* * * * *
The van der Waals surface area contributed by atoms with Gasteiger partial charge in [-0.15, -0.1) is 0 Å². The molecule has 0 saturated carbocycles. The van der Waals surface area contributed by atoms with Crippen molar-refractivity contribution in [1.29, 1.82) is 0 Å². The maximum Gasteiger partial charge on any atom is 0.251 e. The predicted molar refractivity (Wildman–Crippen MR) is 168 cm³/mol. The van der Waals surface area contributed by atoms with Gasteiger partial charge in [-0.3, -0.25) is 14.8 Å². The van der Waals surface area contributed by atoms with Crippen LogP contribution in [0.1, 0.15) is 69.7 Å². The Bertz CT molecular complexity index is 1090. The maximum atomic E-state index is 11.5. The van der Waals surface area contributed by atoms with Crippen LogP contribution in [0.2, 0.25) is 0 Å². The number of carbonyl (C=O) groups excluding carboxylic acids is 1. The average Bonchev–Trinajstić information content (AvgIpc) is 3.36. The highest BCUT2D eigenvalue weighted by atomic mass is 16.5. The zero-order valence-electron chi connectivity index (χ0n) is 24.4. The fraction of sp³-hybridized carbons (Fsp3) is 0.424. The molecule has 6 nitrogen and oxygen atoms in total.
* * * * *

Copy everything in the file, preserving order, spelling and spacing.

The van der Waals surface area contributed by atoms with Gasteiger partial charge in [-0.15, -0.1) is 0 Å². The molecule has 0 saturated carbocycles. The van der Waals surface area contributed by atoms with Crippen molar-refractivity contribution in [1.29, 1.82) is 0 Å². The maximum Gasteiger partial charge on any atom is 0.251 e. The predicted molar refractivity (Wildman–Crippen MR) is 168 cm³/mol. The van der Waals surface area contributed by atoms with Gasteiger partial charge in [-0.3, -0.25) is 14.8 Å². The van der Waals surface area contributed by atoms with Crippen LogP contribution in [0.1, 0.15) is 69.7 Å². The Bertz CT molecular complexity index is 1090. The maximum atomic E-state index is 11.5. The van der Waals surface area contributed by atoms with Crippen LogP contribution in [0.2, 0.25) is 0 Å². The number of carbonyl (C=O) groups excluding carboxylic acids is 1. The average Bonchev–Trinajstić information content (AvgIpc) is 3.36. The highest BCUT2D eigenvalue weighted by atomic mass is 16.5. The zero-order valence-electron chi connectivity index (χ0n) is 24.4. The fraction of sp³-hybridized carbons (Fsp3) is 0.424. The molecule has 6 nitrogen and oxygen atoms in total.